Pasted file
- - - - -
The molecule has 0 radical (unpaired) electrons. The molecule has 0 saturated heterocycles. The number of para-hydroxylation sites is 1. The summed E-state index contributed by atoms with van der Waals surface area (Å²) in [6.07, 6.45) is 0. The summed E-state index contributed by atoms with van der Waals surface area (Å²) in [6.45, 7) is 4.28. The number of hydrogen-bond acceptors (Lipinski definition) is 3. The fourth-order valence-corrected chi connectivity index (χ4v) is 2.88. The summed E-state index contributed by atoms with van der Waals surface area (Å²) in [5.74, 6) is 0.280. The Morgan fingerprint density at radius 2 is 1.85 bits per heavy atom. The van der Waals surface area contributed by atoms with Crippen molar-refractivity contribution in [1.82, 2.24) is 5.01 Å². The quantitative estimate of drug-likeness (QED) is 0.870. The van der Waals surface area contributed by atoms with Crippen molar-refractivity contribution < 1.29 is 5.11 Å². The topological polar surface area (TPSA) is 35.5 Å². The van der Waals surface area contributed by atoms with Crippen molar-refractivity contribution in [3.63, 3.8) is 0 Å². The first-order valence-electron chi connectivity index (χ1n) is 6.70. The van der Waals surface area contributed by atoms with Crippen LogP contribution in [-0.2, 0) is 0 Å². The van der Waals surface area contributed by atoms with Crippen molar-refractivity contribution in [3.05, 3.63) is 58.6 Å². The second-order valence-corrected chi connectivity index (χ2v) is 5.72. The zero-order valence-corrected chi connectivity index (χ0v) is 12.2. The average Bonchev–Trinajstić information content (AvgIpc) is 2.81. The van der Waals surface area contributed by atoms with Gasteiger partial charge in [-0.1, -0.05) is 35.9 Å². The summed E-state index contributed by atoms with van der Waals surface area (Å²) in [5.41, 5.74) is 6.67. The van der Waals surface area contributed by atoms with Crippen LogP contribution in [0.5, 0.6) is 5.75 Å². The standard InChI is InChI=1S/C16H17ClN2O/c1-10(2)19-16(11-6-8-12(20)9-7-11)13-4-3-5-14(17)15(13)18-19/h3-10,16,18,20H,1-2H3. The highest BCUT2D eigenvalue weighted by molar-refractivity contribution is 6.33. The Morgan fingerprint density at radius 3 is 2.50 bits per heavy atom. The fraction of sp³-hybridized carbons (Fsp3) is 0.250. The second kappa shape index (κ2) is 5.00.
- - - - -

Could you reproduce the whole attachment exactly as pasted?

The molecule has 0 radical (unpaired) electrons. The molecule has 0 saturated heterocycles. The number of para-hydroxylation sites is 1. The summed E-state index contributed by atoms with van der Waals surface area (Å²) in [6.07, 6.45) is 0. The summed E-state index contributed by atoms with van der Waals surface area (Å²) in [6.45, 7) is 4.28. The number of hydrogen-bond acceptors (Lipinski definition) is 3. The fourth-order valence-corrected chi connectivity index (χ4v) is 2.88. The summed E-state index contributed by atoms with van der Waals surface area (Å²) in [5.74, 6) is 0.280. The Morgan fingerprint density at radius 2 is 1.85 bits per heavy atom. The van der Waals surface area contributed by atoms with Crippen molar-refractivity contribution in [1.82, 2.24) is 5.01 Å². The quantitative estimate of drug-likeness (QED) is 0.870. The van der Waals surface area contributed by atoms with Crippen molar-refractivity contribution < 1.29 is 5.11 Å². The topological polar surface area (TPSA) is 35.5 Å². The van der Waals surface area contributed by atoms with Crippen molar-refractivity contribution in [3.63, 3.8) is 0 Å². The first-order valence-electron chi connectivity index (χ1n) is 6.70. The van der Waals surface area contributed by atoms with Crippen LogP contribution in [-0.2, 0) is 0 Å². The van der Waals surface area contributed by atoms with Crippen molar-refractivity contribution in [3.05, 3.63) is 58.6 Å². The second-order valence-corrected chi connectivity index (χ2v) is 5.72. The zero-order valence-corrected chi connectivity index (χ0v) is 12.2. The average Bonchev–Trinajstić information content (AvgIpc) is 2.81. The van der Waals surface area contributed by atoms with Gasteiger partial charge in [-0.1, -0.05) is 35.9 Å². The summed E-state index contributed by atoms with van der Waals surface area (Å²) in [5.41, 5.74) is 6.67. The van der Waals surface area contributed by atoms with Crippen LogP contribution in [0.5, 0.6) is 5.75 Å². The standard InChI is InChI=1S/C16H17ClN2O/c1-10(2)19-16(11-6-8-12(20)9-7-11)13-4-3-5-14(17)15(13)18-19/h3-10,16,18,20H,1-2H3. The highest BCUT2D eigenvalue weighted by molar-refractivity contribution is 6.33. The Morgan fingerprint density at radius 3 is 2.50 bits per heavy atom. The fraction of sp³-hybridized carbons (Fsp3) is 0.250. The second kappa shape index (κ2) is 5.00.